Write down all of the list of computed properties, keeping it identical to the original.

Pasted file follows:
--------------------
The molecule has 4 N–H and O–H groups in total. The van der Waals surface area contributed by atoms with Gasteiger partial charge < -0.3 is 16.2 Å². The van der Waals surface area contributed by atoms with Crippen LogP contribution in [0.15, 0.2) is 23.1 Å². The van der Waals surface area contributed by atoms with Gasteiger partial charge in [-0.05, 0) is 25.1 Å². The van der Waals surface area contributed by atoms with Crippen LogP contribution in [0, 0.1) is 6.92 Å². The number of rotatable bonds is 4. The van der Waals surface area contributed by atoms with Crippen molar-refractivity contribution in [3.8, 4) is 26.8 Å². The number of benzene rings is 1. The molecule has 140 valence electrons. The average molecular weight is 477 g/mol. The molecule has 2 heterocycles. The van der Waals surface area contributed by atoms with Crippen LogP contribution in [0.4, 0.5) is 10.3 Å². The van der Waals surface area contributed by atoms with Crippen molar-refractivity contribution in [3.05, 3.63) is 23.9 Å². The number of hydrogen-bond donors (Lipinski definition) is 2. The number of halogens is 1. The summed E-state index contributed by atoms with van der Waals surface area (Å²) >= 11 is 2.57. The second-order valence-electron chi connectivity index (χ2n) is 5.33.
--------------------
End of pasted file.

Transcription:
The molecule has 4 N–H and O–H groups in total. The van der Waals surface area contributed by atoms with Gasteiger partial charge < -0.3 is 16.2 Å². The van der Waals surface area contributed by atoms with Crippen LogP contribution in [0.15, 0.2) is 23.1 Å². The van der Waals surface area contributed by atoms with Gasteiger partial charge in [-0.05, 0) is 25.1 Å². The van der Waals surface area contributed by atoms with Crippen LogP contribution in [0, 0.1) is 6.92 Å². The number of rotatable bonds is 4. The van der Waals surface area contributed by atoms with Crippen molar-refractivity contribution in [3.8, 4) is 26.8 Å². The number of benzene rings is 1. The molecule has 140 valence electrons. The average molecular weight is 477 g/mol. The molecule has 2 heterocycles. The van der Waals surface area contributed by atoms with Crippen LogP contribution in [0.4, 0.5) is 10.3 Å². The van der Waals surface area contributed by atoms with Crippen molar-refractivity contribution in [3.05, 3.63) is 23.9 Å². The number of hydrogen-bond donors (Lipinski definition) is 2. The number of halogens is 1. The summed E-state index contributed by atoms with van der Waals surface area (Å²) >= 11 is 2.57. The second-order valence-electron chi connectivity index (χ2n) is 5.33.